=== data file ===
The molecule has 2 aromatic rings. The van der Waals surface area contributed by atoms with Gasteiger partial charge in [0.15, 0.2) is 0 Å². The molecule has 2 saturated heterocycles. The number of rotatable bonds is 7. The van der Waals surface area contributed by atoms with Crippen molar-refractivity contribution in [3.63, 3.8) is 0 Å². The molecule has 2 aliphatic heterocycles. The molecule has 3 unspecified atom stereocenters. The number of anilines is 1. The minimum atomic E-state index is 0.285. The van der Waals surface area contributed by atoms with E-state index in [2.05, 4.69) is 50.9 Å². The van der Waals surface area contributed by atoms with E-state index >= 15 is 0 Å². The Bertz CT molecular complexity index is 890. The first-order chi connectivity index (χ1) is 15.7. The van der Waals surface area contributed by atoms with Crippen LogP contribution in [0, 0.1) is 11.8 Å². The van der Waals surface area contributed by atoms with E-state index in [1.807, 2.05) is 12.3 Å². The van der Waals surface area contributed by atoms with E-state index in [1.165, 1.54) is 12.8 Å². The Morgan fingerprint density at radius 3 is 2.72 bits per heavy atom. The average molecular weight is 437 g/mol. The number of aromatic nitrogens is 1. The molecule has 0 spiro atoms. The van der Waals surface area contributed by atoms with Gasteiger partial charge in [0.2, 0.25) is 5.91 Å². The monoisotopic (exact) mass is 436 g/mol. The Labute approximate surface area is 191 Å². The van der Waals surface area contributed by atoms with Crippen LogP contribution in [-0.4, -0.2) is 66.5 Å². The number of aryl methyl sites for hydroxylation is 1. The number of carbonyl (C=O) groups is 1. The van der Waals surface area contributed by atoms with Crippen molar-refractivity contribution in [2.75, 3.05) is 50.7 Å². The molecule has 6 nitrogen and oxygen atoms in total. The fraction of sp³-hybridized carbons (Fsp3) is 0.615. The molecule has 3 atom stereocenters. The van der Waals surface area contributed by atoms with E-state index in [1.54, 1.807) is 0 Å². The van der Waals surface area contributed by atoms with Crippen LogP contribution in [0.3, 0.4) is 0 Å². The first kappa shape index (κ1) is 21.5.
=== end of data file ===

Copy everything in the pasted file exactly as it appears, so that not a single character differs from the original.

The molecule has 2 aromatic rings. The van der Waals surface area contributed by atoms with Gasteiger partial charge in [0.15, 0.2) is 0 Å². The molecule has 2 saturated heterocycles. The number of rotatable bonds is 7. The van der Waals surface area contributed by atoms with Crippen molar-refractivity contribution in [3.63, 3.8) is 0 Å². The molecule has 2 aliphatic heterocycles. The molecule has 3 unspecified atom stereocenters. The number of anilines is 1. The minimum atomic E-state index is 0.285. The van der Waals surface area contributed by atoms with E-state index in [2.05, 4.69) is 50.9 Å². The van der Waals surface area contributed by atoms with E-state index >= 15 is 0 Å². The Bertz CT molecular complexity index is 890. The first-order chi connectivity index (χ1) is 15.7. The van der Waals surface area contributed by atoms with Crippen LogP contribution in [0, 0.1) is 11.8 Å². The van der Waals surface area contributed by atoms with E-state index in [1.807, 2.05) is 12.3 Å². The van der Waals surface area contributed by atoms with E-state index in [1.165, 1.54) is 12.8 Å². The Morgan fingerprint density at radius 3 is 2.72 bits per heavy atom. The average molecular weight is 437 g/mol. The number of aromatic nitrogens is 1. The molecule has 0 spiro atoms. The van der Waals surface area contributed by atoms with Gasteiger partial charge in [0.2, 0.25) is 5.91 Å². The monoisotopic (exact) mass is 436 g/mol. The Labute approximate surface area is 191 Å². The van der Waals surface area contributed by atoms with Crippen LogP contribution in [-0.4, -0.2) is 66.5 Å². The number of aryl methyl sites for hydroxylation is 1. The number of carbonyl (C=O) groups is 1. The van der Waals surface area contributed by atoms with Crippen molar-refractivity contribution in [2.75, 3.05) is 50.7 Å². The molecule has 6 nitrogen and oxygen atoms in total. The fraction of sp³-hybridized carbons (Fsp3) is 0.615. The molecule has 3 atom stereocenters. The van der Waals surface area contributed by atoms with E-state index in [1.54, 1.807) is 0 Å². The van der Waals surface area contributed by atoms with Crippen LogP contribution in [0.3, 0.4) is 0 Å². The first kappa shape index (κ1) is 21.5.